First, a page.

New York Appellate Court: Make a Strong Case When Arguing for a “Highest and Best Use!”
Earlier this year, the Supreme Court of New York, Appellate Division, reviewed a lower court’s decision that disregarded a property owner’s proposed “highest and best use” to support a valuation claim in a condemnation matter. The primary issue on appeal was whether the lower court erred in finding that the property owner failed to substantiate the proposed highest and best use of the subject property. The full decision in J. Nazzaro Partnership, L.P. v. State of New York can be found here.
At the outset, the government is constitutionally required to pay “just compensation” to a property owner when taking property using the power of eminent domain. Just compensation is determined by the property’s market value at the time of the taking, that is, “the price a willing buyer would have paid a willing seller for the property.” The property must be valued based on its highest and best use on the effective date of the taking, irrespective of whether it is being put to that use. The potential uses that a court may consider in determining value are limited to those uses permitted by the applicable zoning regulations at the time of taking unless the property owner can demonstrate that there is “a reasonable probability of rezoning.”
In the J. Nazzaro matter, the property at issue consisted of two tax lots, which were split-zoned. The property had portions zoned for neighborhood business and a portion zoned for residential areas. However, certain deed restrictions impacted the residential portion and prohibited it from being improved with a home or other uses for 50 years (until 2060) due to the property being previously used as a gas station. When the government sought to condemn a portion of the subject property, it was improved with a bank and contained parking spaces in the residential-zoned area pursuant to a special exception granted by the municipality. The property owner asserted that the highest and best use of the property was a two-story commercial building with expanded parking on the residential portion of the property. The State argued that the highest and best use was a one-story building on the commercial portion of the property and residential development on the residential portion in 2060. The New York Court of Claims ultimately determined that the property owner failed to substantiate the highest and best use and, therefore, used an impermissible valuation methodology.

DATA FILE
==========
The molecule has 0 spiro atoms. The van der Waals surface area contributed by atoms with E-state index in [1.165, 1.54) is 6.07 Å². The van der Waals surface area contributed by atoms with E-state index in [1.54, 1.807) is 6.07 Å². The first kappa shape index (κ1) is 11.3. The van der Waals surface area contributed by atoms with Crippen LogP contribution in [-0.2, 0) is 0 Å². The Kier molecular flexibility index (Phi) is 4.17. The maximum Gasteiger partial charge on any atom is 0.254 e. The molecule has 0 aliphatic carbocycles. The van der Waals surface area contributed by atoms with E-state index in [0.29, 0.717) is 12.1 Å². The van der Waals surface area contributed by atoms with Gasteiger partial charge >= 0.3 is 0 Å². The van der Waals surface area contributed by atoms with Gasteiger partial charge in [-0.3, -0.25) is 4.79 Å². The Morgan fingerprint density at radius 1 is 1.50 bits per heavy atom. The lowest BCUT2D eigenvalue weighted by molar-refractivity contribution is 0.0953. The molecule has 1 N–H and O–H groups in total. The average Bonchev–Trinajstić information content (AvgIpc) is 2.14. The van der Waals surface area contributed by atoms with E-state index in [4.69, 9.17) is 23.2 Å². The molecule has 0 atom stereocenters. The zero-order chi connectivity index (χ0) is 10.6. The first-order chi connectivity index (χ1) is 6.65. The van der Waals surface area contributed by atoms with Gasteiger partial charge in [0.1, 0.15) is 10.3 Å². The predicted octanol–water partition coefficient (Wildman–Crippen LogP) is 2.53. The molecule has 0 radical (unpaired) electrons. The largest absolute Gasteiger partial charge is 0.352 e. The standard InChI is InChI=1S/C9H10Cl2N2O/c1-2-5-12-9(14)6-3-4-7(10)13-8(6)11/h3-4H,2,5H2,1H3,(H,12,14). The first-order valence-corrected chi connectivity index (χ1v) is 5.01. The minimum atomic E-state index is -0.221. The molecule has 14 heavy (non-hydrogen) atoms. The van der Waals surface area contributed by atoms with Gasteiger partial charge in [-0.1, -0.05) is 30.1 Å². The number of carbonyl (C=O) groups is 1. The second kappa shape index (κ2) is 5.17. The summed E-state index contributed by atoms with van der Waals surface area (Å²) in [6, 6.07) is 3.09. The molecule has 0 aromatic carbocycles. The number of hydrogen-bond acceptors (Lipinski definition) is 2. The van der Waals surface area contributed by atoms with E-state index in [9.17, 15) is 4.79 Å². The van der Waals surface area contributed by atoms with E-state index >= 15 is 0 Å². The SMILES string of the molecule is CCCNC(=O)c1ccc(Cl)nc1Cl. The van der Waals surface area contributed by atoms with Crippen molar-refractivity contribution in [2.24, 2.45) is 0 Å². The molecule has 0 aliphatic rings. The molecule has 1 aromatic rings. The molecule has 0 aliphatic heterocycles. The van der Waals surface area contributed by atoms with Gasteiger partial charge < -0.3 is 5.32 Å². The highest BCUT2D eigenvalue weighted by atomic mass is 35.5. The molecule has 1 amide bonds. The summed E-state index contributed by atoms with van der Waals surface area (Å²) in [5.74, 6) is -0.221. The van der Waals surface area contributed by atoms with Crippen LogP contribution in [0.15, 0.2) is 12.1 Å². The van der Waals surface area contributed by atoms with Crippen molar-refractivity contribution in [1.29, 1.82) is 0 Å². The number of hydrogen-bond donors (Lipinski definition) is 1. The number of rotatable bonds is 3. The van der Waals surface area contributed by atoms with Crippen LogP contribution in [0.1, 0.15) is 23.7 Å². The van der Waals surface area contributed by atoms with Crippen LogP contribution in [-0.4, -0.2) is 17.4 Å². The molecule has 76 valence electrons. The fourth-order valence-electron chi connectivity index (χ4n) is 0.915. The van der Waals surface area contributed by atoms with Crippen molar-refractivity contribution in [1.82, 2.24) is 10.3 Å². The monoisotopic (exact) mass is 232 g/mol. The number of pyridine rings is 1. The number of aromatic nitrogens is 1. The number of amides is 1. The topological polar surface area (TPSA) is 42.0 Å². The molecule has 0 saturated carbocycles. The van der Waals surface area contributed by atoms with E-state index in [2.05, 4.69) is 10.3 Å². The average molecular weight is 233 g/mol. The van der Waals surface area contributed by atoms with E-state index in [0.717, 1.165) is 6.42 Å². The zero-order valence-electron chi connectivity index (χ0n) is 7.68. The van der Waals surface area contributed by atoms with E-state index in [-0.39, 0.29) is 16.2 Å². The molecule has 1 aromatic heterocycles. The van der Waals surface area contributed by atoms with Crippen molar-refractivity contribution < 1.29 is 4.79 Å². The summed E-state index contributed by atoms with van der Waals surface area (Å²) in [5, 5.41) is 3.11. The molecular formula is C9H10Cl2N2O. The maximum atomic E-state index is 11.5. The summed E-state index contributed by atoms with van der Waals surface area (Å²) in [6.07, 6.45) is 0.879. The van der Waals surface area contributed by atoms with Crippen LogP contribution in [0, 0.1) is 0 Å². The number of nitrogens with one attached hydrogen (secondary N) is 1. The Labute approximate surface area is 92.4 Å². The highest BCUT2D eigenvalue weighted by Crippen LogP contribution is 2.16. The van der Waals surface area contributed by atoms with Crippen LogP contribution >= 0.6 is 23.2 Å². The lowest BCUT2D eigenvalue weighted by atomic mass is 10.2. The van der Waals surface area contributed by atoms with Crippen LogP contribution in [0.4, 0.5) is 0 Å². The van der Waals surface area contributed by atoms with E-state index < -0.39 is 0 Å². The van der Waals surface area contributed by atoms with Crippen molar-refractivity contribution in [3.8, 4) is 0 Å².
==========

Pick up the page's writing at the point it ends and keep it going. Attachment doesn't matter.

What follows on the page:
On appeal, the Court affirmed the lower court’s judgment because the property owner failed to show that it could satisfy the requirements for a use variance or that a variance was likely to be granted. In determining the potential highest and best use of a property, a court may consider potential uses in determining value only if those uses are permitted by zoning regulations at the time of taking or if the claimant can demonstrate that there is a reasonable probability of rezoning. Here, while the property owner had a limited special exception for parking on the residential portion of the property, further expansion of such parking would require a use variance. The property owner failed to submit any evidence to demonstrate that it could satisfy the use variance requirements or that a variance would likely to be granted. Therefore, as the two-story building was dependent on the expanded parking, the property owner failed to meet its burden of demonstrating that its proposed highest and best use was physically or economically feasible.
Much like the general rule in New York, New Jersey also requires a property owner to demonstrate that a zoning change is “reasonably probable” when arguing for a proposed highest and best use that differs from the current use of a condemned parcel. In many cases, this is a very high hurdle for property owners and can potentially be detrimental to a proposed valuation theory. Consulting with experienced counsel is the single best way to vet your options when confronted with a governmental taking. If you need guidance regarding the proper procedure to follow, please contact McKirdy, Riskin, Olson & DellaPelle, P.C. to speak with an experienced condemnation attorney.